The clearest, and most dangerous symbol, of toxic masculinity in the story McLendon’s gun. As he leaves the barber shop with the angry mob of men, “the butt of a heavy automatic pistol” peeks out from his pants pocket. As the weapon that will be used to abduct and presumably kill Mayes, the pistol is a badge of pride for McLendon. Known for his military service, McLendon has already established his masculinity and social status through previous acts of state-sanctioned violence. The pistol makes a final appearance at the end of the story, as McLendon strips down before bed, leaving his weapon on the bedside table. Even in the privacy and safety of his own home, McLendon keeps this symbol of masculinity close by and ready for use.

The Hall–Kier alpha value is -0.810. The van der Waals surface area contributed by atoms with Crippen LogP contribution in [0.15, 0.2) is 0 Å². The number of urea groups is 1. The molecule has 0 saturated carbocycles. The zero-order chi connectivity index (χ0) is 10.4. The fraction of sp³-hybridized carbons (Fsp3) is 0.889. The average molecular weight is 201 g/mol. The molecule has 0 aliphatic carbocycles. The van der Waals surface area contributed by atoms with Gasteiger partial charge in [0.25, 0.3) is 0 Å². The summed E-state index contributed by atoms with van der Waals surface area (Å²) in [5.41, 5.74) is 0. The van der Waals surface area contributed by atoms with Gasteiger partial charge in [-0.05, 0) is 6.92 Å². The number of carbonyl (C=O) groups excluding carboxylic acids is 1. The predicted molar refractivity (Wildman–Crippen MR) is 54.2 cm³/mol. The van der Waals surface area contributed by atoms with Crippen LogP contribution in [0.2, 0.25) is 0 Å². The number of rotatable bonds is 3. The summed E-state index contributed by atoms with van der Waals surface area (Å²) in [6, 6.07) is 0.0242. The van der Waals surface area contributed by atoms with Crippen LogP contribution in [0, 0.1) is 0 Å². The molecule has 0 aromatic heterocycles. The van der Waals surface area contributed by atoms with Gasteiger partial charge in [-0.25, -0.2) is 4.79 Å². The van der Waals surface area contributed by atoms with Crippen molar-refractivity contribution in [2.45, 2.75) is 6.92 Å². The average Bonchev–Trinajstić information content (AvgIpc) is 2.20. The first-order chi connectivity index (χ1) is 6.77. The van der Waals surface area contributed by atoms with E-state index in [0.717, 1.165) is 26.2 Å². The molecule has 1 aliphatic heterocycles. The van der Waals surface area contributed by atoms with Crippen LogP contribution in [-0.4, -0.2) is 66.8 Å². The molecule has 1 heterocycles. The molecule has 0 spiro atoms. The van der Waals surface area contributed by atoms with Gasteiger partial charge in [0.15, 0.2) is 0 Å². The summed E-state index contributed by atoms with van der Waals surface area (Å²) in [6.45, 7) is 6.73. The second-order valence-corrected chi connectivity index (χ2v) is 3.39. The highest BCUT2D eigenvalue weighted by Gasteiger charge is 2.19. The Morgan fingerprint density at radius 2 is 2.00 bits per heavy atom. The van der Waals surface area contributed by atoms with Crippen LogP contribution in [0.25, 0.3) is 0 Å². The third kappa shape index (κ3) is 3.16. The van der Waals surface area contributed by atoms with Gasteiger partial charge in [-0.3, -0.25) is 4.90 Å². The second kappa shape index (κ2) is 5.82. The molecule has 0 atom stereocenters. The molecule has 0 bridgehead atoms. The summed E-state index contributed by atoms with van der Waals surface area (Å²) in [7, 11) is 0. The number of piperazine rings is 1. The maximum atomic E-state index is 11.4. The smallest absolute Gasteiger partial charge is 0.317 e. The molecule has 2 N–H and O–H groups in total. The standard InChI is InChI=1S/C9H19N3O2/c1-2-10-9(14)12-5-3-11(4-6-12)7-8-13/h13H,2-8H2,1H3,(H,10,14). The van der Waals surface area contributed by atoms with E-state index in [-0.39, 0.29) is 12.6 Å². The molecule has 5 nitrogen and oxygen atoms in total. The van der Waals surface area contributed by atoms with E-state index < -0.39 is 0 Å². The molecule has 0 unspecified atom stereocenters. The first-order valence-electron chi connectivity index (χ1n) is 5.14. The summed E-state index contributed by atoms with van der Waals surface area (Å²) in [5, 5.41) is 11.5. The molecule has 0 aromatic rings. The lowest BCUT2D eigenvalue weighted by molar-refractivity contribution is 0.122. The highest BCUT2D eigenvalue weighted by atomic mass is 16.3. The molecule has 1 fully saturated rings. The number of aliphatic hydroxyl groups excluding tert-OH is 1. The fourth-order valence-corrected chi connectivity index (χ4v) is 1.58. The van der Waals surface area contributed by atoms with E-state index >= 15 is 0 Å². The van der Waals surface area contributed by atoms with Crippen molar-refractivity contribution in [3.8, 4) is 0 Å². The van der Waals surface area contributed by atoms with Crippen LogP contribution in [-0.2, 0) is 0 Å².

When viewed through the lens of the restrictive gender and class boundaries, the characters in “Dry September” have very little freedom to establish individual opinions. Women like Minnie Cooper, who do not belong to the upper class in Jefferson, are forced to wait for a suitable partner to choose them and run the risk of a lifetime of spinsterhood. While men move more freely in this society, they are obligated to reiterate their masculinity, mainly through threats or acts of violence. In either case, attempts to move within narrowly-defined social constructs shape characters’ behavior and specifically push them to cast aside a man with the least agency of all—that is, Will Mayes, a black man—in a performative attempt to prove their own social value.
Gender and Class ThemeTracker
Gender and Class Quotes in Dry September
“That's the one: see? The one in pink in the middle.” “Is that her? What did they do with the nigger? Did they?” “Sure. He's all right.” “All right, is he?” “Sure. He went on a little trip.”